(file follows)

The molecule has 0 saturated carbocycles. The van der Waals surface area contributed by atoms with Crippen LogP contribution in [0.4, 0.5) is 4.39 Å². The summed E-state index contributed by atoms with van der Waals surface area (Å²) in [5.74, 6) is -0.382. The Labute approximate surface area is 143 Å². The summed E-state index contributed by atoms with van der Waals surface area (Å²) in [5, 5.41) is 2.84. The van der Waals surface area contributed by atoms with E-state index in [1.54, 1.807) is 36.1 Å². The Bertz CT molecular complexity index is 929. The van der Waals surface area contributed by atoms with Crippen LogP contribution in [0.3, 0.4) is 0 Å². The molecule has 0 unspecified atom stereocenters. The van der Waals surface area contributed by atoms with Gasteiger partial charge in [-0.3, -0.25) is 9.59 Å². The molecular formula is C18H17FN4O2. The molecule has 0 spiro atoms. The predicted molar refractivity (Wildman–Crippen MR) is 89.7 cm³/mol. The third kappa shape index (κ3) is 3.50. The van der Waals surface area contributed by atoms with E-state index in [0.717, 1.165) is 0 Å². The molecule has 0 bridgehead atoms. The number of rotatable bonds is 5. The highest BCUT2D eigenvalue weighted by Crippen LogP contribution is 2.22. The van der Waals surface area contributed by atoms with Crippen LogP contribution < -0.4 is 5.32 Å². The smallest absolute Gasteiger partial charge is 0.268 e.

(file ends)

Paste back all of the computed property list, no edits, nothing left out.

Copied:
The molecule has 0 saturated carbocycles. The van der Waals surface area contributed by atoms with Crippen LogP contribution in [0.4, 0.5) is 4.39 Å². The summed E-state index contributed by atoms with van der Waals surface area (Å²) in [5.74, 6) is -0.382. The Labute approximate surface area is 143 Å². The summed E-state index contributed by atoms with van der Waals surface area (Å²) in [5, 5.41) is 2.84. The van der Waals surface area contributed by atoms with E-state index in [1.54, 1.807) is 36.1 Å². The Bertz CT molecular complexity index is 929. The van der Waals surface area contributed by atoms with Crippen LogP contribution in [0.3, 0.4) is 0 Å². The molecule has 0 unspecified atom stereocenters. The van der Waals surface area contributed by atoms with Gasteiger partial charge in [-0.3, -0.25) is 9.59 Å². The molecular formula is C18H17FN4O2. The molecule has 0 spiro atoms. The predicted molar refractivity (Wildman–Crippen MR) is 89.7 cm³/mol. The third kappa shape index (κ3) is 3.50. The van der Waals surface area contributed by atoms with E-state index in [0.717, 1.165) is 0 Å². The molecule has 0 bridgehead atoms. The number of rotatable bonds is 5. The highest BCUT2D eigenvalue weighted by Crippen LogP contribution is 2.22. The van der Waals surface area contributed by atoms with Crippen LogP contribution < -0.4 is 5.32 Å². The smallest absolute Gasteiger partial charge is 0.268 e.